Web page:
Below, the yellow, red and green areas are all the same size (one-third), but appear to be different based on the angle and which slice is placed at the bottom of the pie.

A standard two-dimensional pie chart and two three-dimensional pie charts. In every chart the proportions are one-third but there appear to be differences between states in the three-dimensional versions.

So why are pie charts everywhere?

Despite the well known problems with pie charts, they are everywhere. They are in journal articles, PhD theses, political polling, books, newspapers and government reports. They’ve even been used by the Australian Bureau of Statistics.

While statisticians have criticised them for decades, it’s hard to argue with this logic: “if pie charts are so bad, why are there so many of them?”

Possibly they are popular because they are popular, which is a circular argument that suits a pie chart.

A collection of terrible pie charts gathered from various open access sources, including ‘exploded’ pie charts and 3D pie charts.

What’s a good alternative to pie charts?

There’s a simple fix that can effectively summarise big data in a small space and still allow creative colour schemes.

It’s the humble bar chart. Remember the brain-aching pie chart example above with the five categories? Here’s the same example using bars – we can now instantly see which category is the largest.

Three pie charts, each with five similar categories, and the same data presented more clearly using bar charts.

Linear bars are easier on the eye than the non-linear segments of a pie chart. But beware the temptation to make a humble bar chart look more interesting by adding a 3D effect. As you already saw, 3D charts distort perception and make it harder to find a reference point.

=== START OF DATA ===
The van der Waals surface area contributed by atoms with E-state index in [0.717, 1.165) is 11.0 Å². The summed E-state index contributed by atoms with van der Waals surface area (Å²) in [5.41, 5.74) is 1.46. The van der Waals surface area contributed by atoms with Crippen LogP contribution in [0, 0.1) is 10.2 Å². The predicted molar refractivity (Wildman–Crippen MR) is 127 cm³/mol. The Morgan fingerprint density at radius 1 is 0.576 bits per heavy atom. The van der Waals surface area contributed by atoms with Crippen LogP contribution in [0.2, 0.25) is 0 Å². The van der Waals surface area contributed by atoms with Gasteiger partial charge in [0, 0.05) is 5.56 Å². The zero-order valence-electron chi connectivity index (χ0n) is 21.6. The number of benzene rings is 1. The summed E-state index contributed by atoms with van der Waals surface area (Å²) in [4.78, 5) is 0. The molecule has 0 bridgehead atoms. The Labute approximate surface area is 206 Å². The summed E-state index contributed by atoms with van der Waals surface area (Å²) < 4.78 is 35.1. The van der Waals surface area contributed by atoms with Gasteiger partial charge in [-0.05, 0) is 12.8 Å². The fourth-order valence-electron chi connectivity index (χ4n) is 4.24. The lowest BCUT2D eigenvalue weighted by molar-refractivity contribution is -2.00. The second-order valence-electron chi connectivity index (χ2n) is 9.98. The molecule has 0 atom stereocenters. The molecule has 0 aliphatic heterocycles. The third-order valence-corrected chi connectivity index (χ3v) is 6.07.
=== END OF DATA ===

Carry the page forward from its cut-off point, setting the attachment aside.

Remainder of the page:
Below is a standard bar chart and a 3D alternative of the number of voters in the 1992 US presidential election split by family income (from under US$15K to over $75k). Using the 3D version, can you tell the number of voters for each candidate in the highest income category? Not easily.

The same voter data presented as a standard two-dimensional bar chart and an unhelpful three-dimensional version.

When to use a pie chart?

We’ve shown some of the worst examples of pie charts to make a point. Pie charts can be okay when there are just a few categories and the percentages are dissimilar, for example with one large and one small category.

Overall, it is best to use pie charts sparingly, especially when there is a more “digestible” alternative – the bar chart.

Whenever we see pie charts, we think one of two things: their creators don’t know what they’re doing, or they know what they are doing and are deliberately trying to mislead.

A graphical summary aims to easily and quickly communicate the data. If you feel the need to spruce it up, you’re likely reducing understanding without meaning to do so.

This article was written by Adrian Barnett, a Professor of Statistics at Queensland University of Technology; and Victor Oguoma, a Senior Research Fellow at Poche Centre for Indigenous Health at The University of Queensland. It was published by The Conversation.